This struggle for political ideals quickly degenerated into political extremism and civil war. A least a million Chinese lost their lives in the upheaval and innumerable cultural treasures including temples, books and works of art were destroyed.
The Cultural Revolution cast a long shadow over Chinese politics. The death in 1971 of Mao’s designated successor Lin Biao is still unexplained. In subsequent years ideological conflicts within the Communist Party intensified. Deng Xiaoping who was expelled from the party during the Cultural Revolution competed for power with the ideologists behind the Cultural Revolution, the Gang of Four or Shanghai Group, one of whose members was Mao’s wife Jiang Qing.
Prime Minister Zhou Enlai was successful in mediating between the two factions but he died in 1976. Later that year Mao Zedong also died after a serious illness, whereupon events moved quickly. The Shanghai Group or Gang of Four were arrested and the then Prime Minister Hua Guofeng took over the reins of power.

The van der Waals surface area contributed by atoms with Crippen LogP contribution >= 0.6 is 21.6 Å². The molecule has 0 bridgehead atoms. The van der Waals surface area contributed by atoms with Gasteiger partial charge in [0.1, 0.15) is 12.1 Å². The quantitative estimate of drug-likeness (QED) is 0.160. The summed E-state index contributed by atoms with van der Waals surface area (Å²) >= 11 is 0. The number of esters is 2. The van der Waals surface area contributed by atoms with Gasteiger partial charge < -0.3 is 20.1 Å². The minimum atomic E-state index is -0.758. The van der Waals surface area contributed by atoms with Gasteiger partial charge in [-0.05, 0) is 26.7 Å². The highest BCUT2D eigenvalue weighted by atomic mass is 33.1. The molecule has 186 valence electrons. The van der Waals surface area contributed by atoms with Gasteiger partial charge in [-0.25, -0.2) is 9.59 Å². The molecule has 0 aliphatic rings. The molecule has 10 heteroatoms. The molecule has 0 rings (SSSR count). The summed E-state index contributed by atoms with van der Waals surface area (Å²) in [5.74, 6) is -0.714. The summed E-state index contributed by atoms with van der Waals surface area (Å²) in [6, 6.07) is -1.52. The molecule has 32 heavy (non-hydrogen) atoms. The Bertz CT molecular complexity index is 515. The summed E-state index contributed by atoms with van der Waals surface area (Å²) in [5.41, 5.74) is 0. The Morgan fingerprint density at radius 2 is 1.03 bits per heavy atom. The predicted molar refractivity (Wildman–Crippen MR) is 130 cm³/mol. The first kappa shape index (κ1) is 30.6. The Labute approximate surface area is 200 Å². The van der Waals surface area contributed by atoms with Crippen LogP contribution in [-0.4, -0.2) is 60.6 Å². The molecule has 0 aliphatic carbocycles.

Deng Xiaoping came to power again in 1977. He soon strengthened his position and promoted his policies as the party line. For him the most important concern was rebuilding China’s industrial base.
The Gang of Four under the leadership of Jiang Qing received death penalties, but these were later suspended and replaced by restrictions to freedom.
The spring of 1989 saw rebellion at the heart of Beijing in the Square of Heavenly Peace (Tiananmen). Students demanded democratic reforms but the demonstration was brutally put down and thousands of protestors were killed.